Before Facebook and Instagram, before blogs and before the internet, some creative people with something to say put time and effort into making their own magazines. They’re called zines.
“The way I describe zines is they are small, handmade magazines that made out of passion and they are not made for profit,” said Seattle librarian Abby Bass. “They are very idiosyncratic, individual publications that really reflect the passions and opinions of particular individuals.”
Bass is one of the people in charge of the Seattle Public Library’s “Zine Archive & Publishing Project,” or ZAPP for short. Bass worked with this collection once before as a volunteer when it was housed at Richard Hugo House on Capitol Hill.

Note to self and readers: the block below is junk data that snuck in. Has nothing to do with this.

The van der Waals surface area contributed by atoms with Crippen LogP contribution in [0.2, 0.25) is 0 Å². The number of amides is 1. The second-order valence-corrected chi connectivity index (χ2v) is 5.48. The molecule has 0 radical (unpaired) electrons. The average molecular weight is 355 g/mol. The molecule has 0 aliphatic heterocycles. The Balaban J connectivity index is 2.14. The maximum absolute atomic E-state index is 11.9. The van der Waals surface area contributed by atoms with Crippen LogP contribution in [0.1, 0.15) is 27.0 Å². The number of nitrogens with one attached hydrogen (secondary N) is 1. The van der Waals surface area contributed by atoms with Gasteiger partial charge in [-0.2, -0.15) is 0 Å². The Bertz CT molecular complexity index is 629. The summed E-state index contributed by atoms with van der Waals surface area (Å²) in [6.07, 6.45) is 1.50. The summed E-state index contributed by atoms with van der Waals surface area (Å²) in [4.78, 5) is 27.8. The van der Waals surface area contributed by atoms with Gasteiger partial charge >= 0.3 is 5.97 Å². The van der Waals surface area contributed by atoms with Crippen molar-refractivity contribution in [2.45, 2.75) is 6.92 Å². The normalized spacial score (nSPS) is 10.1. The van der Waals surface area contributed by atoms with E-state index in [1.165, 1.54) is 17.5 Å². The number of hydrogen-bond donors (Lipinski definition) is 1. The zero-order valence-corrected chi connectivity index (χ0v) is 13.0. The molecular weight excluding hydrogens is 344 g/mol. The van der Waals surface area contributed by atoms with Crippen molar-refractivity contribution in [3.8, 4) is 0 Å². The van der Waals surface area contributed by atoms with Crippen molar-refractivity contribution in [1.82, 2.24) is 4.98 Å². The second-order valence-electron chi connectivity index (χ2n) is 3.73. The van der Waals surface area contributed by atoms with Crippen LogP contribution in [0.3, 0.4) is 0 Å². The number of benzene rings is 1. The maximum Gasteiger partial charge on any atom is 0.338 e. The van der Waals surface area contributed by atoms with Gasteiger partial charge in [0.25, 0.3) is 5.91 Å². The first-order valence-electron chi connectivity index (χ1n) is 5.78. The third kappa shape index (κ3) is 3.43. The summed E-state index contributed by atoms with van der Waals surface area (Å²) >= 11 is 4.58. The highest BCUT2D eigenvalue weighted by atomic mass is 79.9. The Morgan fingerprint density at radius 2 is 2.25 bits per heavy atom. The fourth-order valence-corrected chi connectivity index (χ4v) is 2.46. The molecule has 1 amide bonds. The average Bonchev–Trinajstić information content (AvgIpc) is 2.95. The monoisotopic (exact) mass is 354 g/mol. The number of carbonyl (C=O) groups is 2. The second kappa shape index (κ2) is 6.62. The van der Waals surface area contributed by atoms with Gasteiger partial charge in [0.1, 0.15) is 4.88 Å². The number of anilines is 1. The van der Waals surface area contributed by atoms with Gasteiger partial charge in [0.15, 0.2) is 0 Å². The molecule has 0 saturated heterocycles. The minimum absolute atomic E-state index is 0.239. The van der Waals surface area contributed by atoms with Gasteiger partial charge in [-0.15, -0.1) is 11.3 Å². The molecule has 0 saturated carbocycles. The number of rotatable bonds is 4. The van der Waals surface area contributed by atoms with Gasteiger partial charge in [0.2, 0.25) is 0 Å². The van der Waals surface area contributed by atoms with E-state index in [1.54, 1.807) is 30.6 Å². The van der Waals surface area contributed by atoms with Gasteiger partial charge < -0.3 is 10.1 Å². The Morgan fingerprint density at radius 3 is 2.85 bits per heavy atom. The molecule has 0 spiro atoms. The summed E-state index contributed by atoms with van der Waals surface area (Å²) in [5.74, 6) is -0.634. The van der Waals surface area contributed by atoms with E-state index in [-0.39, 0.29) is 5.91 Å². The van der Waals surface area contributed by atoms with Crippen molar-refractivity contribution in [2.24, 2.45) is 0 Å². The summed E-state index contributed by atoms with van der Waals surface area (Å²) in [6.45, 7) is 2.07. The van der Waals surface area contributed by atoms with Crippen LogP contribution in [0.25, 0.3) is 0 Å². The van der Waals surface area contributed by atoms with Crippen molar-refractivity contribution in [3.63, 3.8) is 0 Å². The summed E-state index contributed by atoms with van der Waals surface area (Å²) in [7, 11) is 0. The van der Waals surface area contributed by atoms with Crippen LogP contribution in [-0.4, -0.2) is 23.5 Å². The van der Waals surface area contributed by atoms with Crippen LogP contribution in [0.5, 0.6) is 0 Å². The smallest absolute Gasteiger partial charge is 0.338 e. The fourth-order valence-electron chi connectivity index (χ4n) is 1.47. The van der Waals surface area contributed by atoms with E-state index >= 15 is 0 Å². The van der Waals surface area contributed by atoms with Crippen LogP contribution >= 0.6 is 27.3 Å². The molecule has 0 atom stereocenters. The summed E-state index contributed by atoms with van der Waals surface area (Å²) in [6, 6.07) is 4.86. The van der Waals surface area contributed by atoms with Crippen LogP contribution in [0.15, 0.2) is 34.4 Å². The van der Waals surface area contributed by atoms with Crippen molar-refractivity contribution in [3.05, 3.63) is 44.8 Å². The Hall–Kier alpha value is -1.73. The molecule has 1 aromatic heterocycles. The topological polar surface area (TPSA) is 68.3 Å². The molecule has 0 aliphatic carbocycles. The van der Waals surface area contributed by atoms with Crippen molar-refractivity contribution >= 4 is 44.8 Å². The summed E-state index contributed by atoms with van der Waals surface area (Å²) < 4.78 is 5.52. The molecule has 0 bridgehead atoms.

Today, Bass is working to catalogue the more than 30,000 zines in the collection from all over the country. This work is personal for Bass.
“I actually started making zines when I was 13 years old," Bass said. "I went to summer camp in North Carolina and and the art director at that camp was the editor for a local zine that he published and, in fact, I think those zines are in this collection."
People often put in the time and effort into making zines when they could not find anything in the mainstream media that reflected their values and experience. In this story, Bass tells us about these very personal labors of love and shares some examples of what people shared with others on those pages.